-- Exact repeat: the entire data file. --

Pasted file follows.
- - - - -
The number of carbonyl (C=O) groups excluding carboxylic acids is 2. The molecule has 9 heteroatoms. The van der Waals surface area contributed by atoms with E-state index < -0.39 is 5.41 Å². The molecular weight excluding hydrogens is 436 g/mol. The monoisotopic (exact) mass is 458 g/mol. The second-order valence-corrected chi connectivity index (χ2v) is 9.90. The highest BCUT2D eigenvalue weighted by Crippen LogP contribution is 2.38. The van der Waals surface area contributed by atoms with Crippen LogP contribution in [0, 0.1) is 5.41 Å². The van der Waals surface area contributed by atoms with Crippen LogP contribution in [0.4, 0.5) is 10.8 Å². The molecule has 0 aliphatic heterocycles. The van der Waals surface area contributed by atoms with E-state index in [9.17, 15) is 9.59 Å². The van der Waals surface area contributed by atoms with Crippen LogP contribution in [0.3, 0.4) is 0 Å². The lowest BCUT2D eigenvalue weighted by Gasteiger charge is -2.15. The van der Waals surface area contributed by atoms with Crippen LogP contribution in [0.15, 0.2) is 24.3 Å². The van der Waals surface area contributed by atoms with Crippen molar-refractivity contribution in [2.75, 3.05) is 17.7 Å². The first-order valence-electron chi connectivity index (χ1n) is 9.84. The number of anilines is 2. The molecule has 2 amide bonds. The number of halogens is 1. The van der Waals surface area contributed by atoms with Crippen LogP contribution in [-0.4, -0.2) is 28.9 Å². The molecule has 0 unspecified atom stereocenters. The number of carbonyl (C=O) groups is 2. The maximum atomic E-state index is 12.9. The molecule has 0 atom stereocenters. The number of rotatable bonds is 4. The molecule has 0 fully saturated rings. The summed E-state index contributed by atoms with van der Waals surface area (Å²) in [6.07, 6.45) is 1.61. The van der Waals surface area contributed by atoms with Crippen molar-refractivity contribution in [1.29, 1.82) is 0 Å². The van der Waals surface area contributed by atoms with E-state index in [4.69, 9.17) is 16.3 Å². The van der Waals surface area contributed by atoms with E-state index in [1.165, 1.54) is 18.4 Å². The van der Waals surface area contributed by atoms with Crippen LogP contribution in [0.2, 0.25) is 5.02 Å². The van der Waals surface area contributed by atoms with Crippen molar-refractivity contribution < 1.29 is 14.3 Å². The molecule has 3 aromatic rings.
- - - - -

The number of carbonyl (C=O) groups excluding carboxylic acids is 2. The molecule has 9 heteroatoms. The van der Waals surface area contributed by atoms with E-state index < -0.39 is 5.41 Å². The molecular weight excluding hydrogens is 436 g/mol. The monoisotopic (exact) mass is 458 g/mol. The second-order valence-corrected chi connectivity index (χ2v) is 9.90. The highest BCUT2D eigenvalue weighted by Crippen LogP contribution is 2.38. The van der Waals surface area contributed by atoms with Crippen LogP contribution in [0, 0.1) is 5.41 Å². The van der Waals surface area contributed by atoms with Crippen LogP contribution in [0.4, 0.5) is 10.8 Å². The molecule has 0 aliphatic heterocycles. The van der Waals surface area contributed by atoms with E-state index in [9.17, 15) is 9.59 Å². The van der Waals surface area contributed by atoms with Crippen LogP contribution in [0.3, 0.4) is 0 Å². The lowest BCUT2D eigenvalue weighted by Gasteiger charge is -2.15. The van der Waals surface area contributed by atoms with Crippen LogP contribution in [0.15, 0.2) is 24.3 Å². The van der Waals surface area contributed by atoms with Crippen molar-refractivity contribution in [2.75, 3.05) is 17.7 Å². The first-order valence-electron chi connectivity index (χ1n) is 9.84. The number of anilines is 2. The molecule has 2 amide bonds. The number of halogens is 1. The van der Waals surface area contributed by atoms with Crippen LogP contribution in [-0.4, -0.2) is 28.9 Å². The molecule has 0 unspecified atom stereocenters. The number of carbonyl (C=O) groups is 2. The maximum atomic E-state index is 12.9. The molecule has 0 atom stereocenters. The number of rotatable bonds is 4. The molecule has 0 fully saturated rings. The summed E-state index contributed by atoms with van der Waals surface area (Å²) in [6.07, 6.45) is 1.61. The van der Waals surface area contributed by atoms with Crippen molar-refractivity contribution in [1.29, 1.82) is 0 Å². The van der Waals surface area contributed by atoms with E-state index in [4.69, 9.17) is 16.3 Å². The van der Waals surface area contributed by atoms with E-state index in [1.165, 1.54) is 18.4 Å². The van der Waals surface area contributed by atoms with Crippen LogP contribution in [0.2, 0.25) is 5.02 Å². The van der Waals surface area contributed by atoms with Crippen molar-refractivity contribution < 1.29 is 14.3 Å². The molecule has 3 aromatic rings.